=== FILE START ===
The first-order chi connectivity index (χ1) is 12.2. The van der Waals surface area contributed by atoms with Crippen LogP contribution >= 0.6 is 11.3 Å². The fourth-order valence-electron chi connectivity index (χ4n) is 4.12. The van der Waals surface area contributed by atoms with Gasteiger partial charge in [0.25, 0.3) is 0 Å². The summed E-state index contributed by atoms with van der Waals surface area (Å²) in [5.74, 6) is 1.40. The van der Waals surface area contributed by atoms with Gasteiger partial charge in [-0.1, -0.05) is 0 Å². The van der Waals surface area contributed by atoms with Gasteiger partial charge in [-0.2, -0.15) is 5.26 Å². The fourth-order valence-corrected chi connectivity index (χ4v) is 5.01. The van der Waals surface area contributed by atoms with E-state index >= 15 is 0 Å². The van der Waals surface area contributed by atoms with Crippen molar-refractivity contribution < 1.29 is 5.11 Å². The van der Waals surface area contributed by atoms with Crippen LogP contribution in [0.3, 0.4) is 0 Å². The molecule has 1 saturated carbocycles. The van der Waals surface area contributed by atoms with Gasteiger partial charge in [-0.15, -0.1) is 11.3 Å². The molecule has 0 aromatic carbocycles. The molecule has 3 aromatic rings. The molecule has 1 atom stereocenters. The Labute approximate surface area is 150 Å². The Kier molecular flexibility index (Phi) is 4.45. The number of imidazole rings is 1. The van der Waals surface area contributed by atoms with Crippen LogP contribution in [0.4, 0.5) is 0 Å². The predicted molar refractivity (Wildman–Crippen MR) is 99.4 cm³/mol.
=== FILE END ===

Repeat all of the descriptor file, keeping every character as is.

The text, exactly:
The first-order chi connectivity index (χ1) is 12.2. The van der Waals surface area contributed by atoms with Crippen LogP contribution >= 0.6 is 11.3 Å². The fourth-order valence-electron chi connectivity index (χ4n) is 4.12. The van der Waals surface area contributed by atoms with Gasteiger partial charge in [0.25, 0.3) is 0 Å². The summed E-state index contributed by atoms with van der Waals surface area (Å²) in [5.74, 6) is 1.40. The van der Waals surface area contributed by atoms with Gasteiger partial charge in [-0.1, -0.05) is 0 Å². The van der Waals surface area contributed by atoms with Gasteiger partial charge in [-0.2, -0.15) is 5.26 Å². The fourth-order valence-corrected chi connectivity index (χ4v) is 5.01. The van der Waals surface area contributed by atoms with E-state index >= 15 is 0 Å². The van der Waals surface area contributed by atoms with Crippen molar-refractivity contribution < 1.29 is 5.11 Å². The van der Waals surface area contributed by atoms with Crippen LogP contribution in [0.3, 0.4) is 0 Å². The molecule has 1 saturated carbocycles. The van der Waals surface area contributed by atoms with Gasteiger partial charge in [-0.15, -0.1) is 11.3 Å². The molecule has 0 aromatic carbocycles. The molecule has 3 aromatic rings. The molecule has 1 atom stereocenters. The Labute approximate surface area is 150 Å². The Kier molecular flexibility index (Phi) is 4.45. The number of imidazole rings is 1. The van der Waals surface area contributed by atoms with Crippen LogP contribution in [0.4, 0.5) is 0 Å². The predicted molar refractivity (Wildman–Crippen MR) is 99.4 cm³/mol.